Middlesex’s T20 campaign continued to falter tonight as Somerset came to Lord’s, saw the 176 the home side produced batting first, and conquered it easily to win their second game in this year’s Blast.
No matter how quick the outfield is and how small the boundaries are – it’s very quick, and they’re very small – chasing 176, with two full overs to spare is highly impressive; this Somerset outfit has the potential to go far. As for Middlesex, they’ve now lost three Blast games in a row and once again find themselves well off the T20 pace.
After worthy initial contributions from opener Johann Myburgh (46) and the evergreen Peter Trego (32), it was Tom Abell and Corey Anderson who produced the defining partnership in the Somerset run chase, coming together at 92-4 and staying together for 64 runs, which progressively knocked the stuffing out of their opponents.
Anderson, in particular, caught the eye. The New Zealander, who in 2014 hit what was then the fastest ever ODI hundred, showed again today his power and ability to smite sixes at will. His 39 off 24 balls included four monstrous maximums, the sort of shots that really need their own ‘KABOOM’ cartoon noises as they come off the bat.
The home side’s bowling issues revolved around a real lack of control. Their normal banker in that respect, Nathan Sowter, ended up going for 42 runs off his four overs as Anderson stamped on him hard. Dwayne Bravo took two wickets in consecutive balls but was also expensive, and neither Steven Finn or Ashton Agar seemed to have any solutions to stopping the flow of boundaries either.
The fact that Middlesex had earlier reached an even vaguely defendable total, after choosing to bat, was largely down to 19 year old opener Max Holden, who held the innings together in making 84, his highest score yet in this format.
It was really a model innings from a T20 opener – Holden cut loose in the opening 6-over powerplay when presented with short boundaries and no fielders out on them, before moving to a period of quiet accumulation in the middle overs. He then re-ignited the game by blasting fours and sixes to all parts, as he ran out of both time and partners in the closing overs. The 19 year old batted for a few balls with England ODI and T20 skipper Eoin Morgan; many more performances like this and you sense they’ll be spending a lot more time at the crease together.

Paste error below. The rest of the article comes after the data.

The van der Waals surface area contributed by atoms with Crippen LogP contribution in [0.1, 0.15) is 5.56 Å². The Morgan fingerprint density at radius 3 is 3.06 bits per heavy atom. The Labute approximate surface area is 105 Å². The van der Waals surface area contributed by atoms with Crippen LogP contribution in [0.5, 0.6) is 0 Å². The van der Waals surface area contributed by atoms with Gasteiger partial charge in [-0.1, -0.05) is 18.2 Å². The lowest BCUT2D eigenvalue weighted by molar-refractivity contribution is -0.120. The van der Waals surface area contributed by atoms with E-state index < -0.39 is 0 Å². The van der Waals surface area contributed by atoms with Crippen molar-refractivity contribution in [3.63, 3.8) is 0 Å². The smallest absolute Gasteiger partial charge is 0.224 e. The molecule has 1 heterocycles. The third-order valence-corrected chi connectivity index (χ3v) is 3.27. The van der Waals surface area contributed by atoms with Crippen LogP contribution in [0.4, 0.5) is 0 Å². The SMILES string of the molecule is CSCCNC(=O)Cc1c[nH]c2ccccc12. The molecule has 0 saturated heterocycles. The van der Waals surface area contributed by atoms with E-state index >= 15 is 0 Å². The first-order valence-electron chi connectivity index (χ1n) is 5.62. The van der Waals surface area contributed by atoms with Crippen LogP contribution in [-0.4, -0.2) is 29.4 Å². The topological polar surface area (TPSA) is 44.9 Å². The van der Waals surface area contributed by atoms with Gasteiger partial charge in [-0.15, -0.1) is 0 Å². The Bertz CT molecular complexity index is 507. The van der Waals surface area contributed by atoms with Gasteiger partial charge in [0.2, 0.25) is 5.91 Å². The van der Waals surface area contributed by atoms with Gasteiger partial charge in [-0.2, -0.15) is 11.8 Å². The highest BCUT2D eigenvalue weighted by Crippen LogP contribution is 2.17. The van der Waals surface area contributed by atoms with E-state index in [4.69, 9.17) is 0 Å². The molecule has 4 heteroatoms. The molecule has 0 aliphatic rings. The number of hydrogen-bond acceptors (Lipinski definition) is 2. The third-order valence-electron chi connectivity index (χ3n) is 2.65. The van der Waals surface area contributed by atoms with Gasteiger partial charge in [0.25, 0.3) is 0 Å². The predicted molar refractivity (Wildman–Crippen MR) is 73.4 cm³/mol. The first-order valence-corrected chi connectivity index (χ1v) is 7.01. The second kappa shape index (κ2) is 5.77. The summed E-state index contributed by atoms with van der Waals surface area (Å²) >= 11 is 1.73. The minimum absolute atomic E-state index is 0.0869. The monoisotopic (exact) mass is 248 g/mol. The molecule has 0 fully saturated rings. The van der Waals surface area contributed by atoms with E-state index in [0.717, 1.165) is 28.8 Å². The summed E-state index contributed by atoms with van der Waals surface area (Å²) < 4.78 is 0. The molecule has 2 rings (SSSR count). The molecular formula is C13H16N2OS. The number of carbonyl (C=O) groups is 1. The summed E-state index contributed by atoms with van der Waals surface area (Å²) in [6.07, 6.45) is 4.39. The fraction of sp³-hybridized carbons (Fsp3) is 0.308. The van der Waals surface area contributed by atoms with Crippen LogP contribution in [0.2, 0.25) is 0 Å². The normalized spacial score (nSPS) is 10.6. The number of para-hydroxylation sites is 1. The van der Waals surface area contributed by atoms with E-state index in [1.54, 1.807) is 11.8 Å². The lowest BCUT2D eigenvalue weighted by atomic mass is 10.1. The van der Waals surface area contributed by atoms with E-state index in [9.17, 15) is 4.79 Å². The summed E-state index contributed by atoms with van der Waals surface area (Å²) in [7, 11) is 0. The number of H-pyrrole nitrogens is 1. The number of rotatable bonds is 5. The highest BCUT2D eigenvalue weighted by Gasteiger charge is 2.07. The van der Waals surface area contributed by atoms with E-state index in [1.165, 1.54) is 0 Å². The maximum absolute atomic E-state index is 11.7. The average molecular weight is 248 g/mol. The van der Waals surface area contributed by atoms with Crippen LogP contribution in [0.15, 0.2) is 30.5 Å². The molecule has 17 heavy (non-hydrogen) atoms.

Despite Holden’s heroics, however, (and a late thrash of 32 off 12 balls from the larger-than-life t20 phenomenon that is Dwayne ‘DJ’ Bravo), Somerset realistically could feel very pleased with their efforts in the field. Restricting Middlesex to 175-5, bearing in mind the Lord’s boundaries had been brought in much more than usual, was hardly a terrible effort, and although the innings did receive some turbo-charged boosting from Bravo and Agar in the closing stages the visitors never looked that troubled when considering the task ahead.
The spin twins of Roelof Van der Merwe and Max Waller were the main protagonists behind the regular fall of Middlesex wickets (they took four of the five wickets to fall), with both showing their experience and nous in this format. Their nagging and persistent lines and lengths meant that all batsmen apart from Holden found it a real struggle to hit boundaries – as a combined concession of 49 from eight overs shows.
In the end, their figures will stand out in bold for Middlesex when the home side look back at where this match was lost. If they end up looking back on the next few games similarly ruefully, they’ll be out of the tournament before too long.